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Israeli-Palestinian conflict: Egypt’s Sisi, Jordan’s Abdullah reaffirm support for two-state solution
The leaders of Egypt and Jordan reaffirmed their continued support on Tuesday for a two-state solution to the Israeli-Palestinian conflict after U.S. President Donald Trump suggested abandoning it.
Egyptian President Abdel Fattah al-Sisi and Jordan’s King Abdullah discussed the issue and coordination of their positions on the Middle East peace process at a meeting in Cairo, a statement from Sisi’s office said.
Trump suggested at a White House meeting with Israeli Prime Minister Benjamin Netanyahu last week that he was open to new ways to achieve peace that did not necessarily entail the creation of a Palestinian state, a benchmark of U.S. policy for decades.
Most Arab countries call for a Palestinian state based on the 1967 borders before Israel seized the West Bank, East Jerusalem and Gaza. Netanyahu has described the 1967 lines as indefensible and has said Israel would never return to them.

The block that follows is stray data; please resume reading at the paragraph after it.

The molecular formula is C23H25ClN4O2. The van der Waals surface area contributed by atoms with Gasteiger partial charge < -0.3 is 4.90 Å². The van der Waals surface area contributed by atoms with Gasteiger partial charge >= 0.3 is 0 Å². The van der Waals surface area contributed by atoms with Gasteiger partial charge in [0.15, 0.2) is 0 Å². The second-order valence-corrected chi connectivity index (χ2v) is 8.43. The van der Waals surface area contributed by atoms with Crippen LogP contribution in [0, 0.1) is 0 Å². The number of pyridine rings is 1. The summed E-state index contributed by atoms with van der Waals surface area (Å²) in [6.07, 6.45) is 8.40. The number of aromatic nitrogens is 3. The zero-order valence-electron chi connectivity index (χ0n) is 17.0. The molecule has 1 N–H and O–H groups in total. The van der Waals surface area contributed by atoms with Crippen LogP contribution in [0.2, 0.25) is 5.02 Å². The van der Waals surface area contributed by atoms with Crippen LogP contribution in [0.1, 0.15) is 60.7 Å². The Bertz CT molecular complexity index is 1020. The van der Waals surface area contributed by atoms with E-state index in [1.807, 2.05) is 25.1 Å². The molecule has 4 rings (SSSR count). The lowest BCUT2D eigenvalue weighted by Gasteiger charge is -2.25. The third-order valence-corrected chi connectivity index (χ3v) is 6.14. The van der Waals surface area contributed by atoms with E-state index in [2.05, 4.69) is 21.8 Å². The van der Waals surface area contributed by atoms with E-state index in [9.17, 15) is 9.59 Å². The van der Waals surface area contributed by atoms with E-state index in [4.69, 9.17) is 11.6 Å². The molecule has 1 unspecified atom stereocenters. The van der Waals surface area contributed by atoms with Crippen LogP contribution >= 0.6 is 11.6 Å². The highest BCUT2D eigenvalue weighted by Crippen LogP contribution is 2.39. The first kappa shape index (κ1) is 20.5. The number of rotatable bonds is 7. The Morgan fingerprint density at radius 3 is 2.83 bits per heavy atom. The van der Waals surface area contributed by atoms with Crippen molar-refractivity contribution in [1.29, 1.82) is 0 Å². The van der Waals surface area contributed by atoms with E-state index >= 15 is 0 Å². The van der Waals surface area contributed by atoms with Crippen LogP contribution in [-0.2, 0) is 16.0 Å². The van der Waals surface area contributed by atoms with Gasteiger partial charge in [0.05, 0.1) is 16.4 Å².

“The two sides discussed future movements to break gridlock within the Middle East peace process, especially with U.S. President Donald Trump’s administration taking power,” Sisi’s office said in a statement after the Sisi-Abdullah meeting.
“They also discussed mutual coordination to reach a two-state solution and establish a Palestinian state based on the June 4, 1967 borders with East Jerusalem as a capital, which is a national constant that cannot be given up.”
The meeting took place two days after media reports that the two men secretly met with Netanyahu last year in a failed attempt by the Obama administration to convene a wider regional summit on Israeli-Palestinian peace.
A Netanyahu spokesman declined to comment on the report in Israel’s Haaretz daily. Sisi’s office issued a statement referring to it as having “incorrect information” but did not deny that a meeting took place. No immediate comment was available from Jordan.